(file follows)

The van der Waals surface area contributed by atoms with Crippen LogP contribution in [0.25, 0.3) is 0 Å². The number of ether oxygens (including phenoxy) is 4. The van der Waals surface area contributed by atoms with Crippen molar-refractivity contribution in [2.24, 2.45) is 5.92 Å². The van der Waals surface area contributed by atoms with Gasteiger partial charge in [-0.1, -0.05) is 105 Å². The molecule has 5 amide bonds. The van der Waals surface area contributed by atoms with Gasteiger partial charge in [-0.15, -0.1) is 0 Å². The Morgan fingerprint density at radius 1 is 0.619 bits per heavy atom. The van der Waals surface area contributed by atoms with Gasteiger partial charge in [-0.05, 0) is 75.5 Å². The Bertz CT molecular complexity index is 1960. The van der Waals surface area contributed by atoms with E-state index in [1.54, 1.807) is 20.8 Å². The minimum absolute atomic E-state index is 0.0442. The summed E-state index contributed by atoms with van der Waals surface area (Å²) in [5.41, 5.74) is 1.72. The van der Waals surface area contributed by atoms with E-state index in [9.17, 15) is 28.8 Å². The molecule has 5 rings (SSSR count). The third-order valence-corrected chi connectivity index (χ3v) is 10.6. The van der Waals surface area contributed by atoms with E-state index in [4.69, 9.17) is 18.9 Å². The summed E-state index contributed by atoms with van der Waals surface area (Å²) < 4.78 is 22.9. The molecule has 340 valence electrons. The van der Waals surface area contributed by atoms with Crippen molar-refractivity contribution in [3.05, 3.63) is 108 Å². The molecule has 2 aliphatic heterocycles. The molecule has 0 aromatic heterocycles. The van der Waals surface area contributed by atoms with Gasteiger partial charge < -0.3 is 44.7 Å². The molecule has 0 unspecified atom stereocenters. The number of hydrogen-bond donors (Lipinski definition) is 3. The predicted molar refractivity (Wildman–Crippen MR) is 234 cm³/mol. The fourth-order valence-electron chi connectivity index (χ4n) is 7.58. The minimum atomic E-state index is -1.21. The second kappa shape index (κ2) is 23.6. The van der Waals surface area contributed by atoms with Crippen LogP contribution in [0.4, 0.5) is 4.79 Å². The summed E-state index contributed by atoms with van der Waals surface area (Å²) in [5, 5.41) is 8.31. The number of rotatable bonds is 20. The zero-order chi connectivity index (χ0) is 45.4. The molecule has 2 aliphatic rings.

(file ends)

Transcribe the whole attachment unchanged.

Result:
The van der Waals surface area contributed by atoms with Crippen LogP contribution in [0.25, 0.3) is 0 Å². The number of ether oxygens (including phenoxy) is 4. The van der Waals surface area contributed by atoms with Crippen molar-refractivity contribution in [2.24, 2.45) is 5.92 Å². The van der Waals surface area contributed by atoms with Gasteiger partial charge in [-0.1, -0.05) is 105 Å². The molecule has 5 amide bonds. The van der Waals surface area contributed by atoms with Gasteiger partial charge in [-0.15, -0.1) is 0 Å². The Morgan fingerprint density at radius 1 is 0.619 bits per heavy atom. The van der Waals surface area contributed by atoms with Gasteiger partial charge in [-0.05, 0) is 75.5 Å². The Bertz CT molecular complexity index is 1960. The van der Waals surface area contributed by atoms with E-state index in [1.54, 1.807) is 20.8 Å². The minimum absolute atomic E-state index is 0.0442. The summed E-state index contributed by atoms with van der Waals surface area (Å²) in [5.41, 5.74) is 1.72. The van der Waals surface area contributed by atoms with E-state index in [9.17, 15) is 28.8 Å². The molecule has 5 rings (SSSR count). The third-order valence-corrected chi connectivity index (χ3v) is 10.6. The van der Waals surface area contributed by atoms with E-state index in [4.69, 9.17) is 18.9 Å². The summed E-state index contributed by atoms with van der Waals surface area (Å²) < 4.78 is 22.9. The molecule has 340 valence electrons. The van der Waals surface area contributed by atoms with Crippen molar-refractivity contribution in [3.05, 3.63) is 108 Å². The molecule has 2 aliphatic heterocycles. The molecule has 0 aromatic heterocycles. The van der Waals surface area contributed by atoms with Gasteiger partial charge < -0.3 is 44.7 Å². The molecule has 0 unspecified atom stereocenters. The number of hydrogen-bond donors (Lipinski definition) is 3. The predicted molar refractivity (Wildman–Crippen MR) is 234 cm³/mol. The fourth-order valence-electron chi connectivity index (χ4n) is 7.58. The minimum atomic E-state index is -1.21. The second kappa shape index (κ2) is 23.6. The van der Waals surface area contributed by atoms with Crippen LogP contribution in [0.4, 0.5) is 4.79 Å². The summed E-state index contributed by atoms with van der Waals surface area (Å²) in [5, 5.41) is 8.31. The number of rotatable bonds is 20. The zero-order chi connectivity index (χ0) is 45.4. The molecule has 2 aliphatic rings.